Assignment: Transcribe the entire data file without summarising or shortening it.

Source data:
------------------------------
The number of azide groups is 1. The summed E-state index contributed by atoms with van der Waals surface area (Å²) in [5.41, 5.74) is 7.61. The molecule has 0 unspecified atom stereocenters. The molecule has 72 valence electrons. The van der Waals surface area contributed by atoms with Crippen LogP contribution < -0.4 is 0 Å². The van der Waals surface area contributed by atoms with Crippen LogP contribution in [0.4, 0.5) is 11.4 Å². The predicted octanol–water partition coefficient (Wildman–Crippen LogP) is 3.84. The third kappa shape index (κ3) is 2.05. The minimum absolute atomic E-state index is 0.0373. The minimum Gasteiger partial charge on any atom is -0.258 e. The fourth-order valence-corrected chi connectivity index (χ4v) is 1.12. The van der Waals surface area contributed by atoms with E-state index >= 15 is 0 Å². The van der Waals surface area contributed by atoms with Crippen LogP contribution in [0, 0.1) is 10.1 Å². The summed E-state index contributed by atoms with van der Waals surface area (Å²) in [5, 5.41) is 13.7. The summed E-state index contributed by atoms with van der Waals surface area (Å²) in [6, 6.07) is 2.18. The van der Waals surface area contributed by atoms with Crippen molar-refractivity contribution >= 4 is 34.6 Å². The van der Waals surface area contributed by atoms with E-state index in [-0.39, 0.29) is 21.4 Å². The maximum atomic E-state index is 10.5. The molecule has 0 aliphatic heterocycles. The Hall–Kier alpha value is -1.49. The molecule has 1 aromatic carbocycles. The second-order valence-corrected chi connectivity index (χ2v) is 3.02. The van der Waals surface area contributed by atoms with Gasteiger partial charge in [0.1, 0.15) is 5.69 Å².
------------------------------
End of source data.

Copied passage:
The number of azide groups is 1. The summed E-state index contributed by atoms with van der Waals surface area (Å²) in [5.41, 5.74) is 7.61. The molecule has 0 unspecified atom stereocenters. The molecule has 72 valence electrons. The van der Waals surface area contributed by atoms with Crippen LogP contribution < -0.4 is 0 Å². The van der Waals surface area contributed by atoms with Crippen LogP contribution in [0.4, 0.5) is 11.4 Å². The predicted octanol–water partition coefficient (Wildman–Crippen LogP) is 3.84. The third kappa shape index (κ3) is 2.05. The minimum absolute atomic E-state index is 0.0373. The minimum Gasteiger partial charge on any atom is -0.258 e. The fourth-order valence-corrected chi connectivity index (χ4v) is 1.12. The van der Waals surface area contributed by atoms with E-state index >= 15 is 0 Å². The van der Waals surface area contributed by atoms with Crippen LogP contribution in [0, 0.1) is 10.1 Å². The summed E-state index contributed by atoms with van der Waals surface area (Å²) in [5, 5.41) is 13.7. The summed E-state index contributed by atoms with van der Waals surface area (Å²) in [6, 6.07) is 2.18. The van der Waals surface area contributed by atoms with Crippen molar-refractivity contribution >= 4 is 34.6 Å². The van der Waals surface area contributed by atoms with E-state index in [-0.39, 0.29) is 21.4 Å². The maximum atomic E-state index is 10.5. The molecule has 0 aliphatic heterocycles. The Hall–Kier alpha value is -1.49. The molecule has 1 aromatic carbocycles. The second-order valence-corrected chi connectivity index (χ2v) is 3.02. The van der Waals surface area contributed by atoms with Gasteiger partial charge in [0.1, 0.15) is 5.69 Å².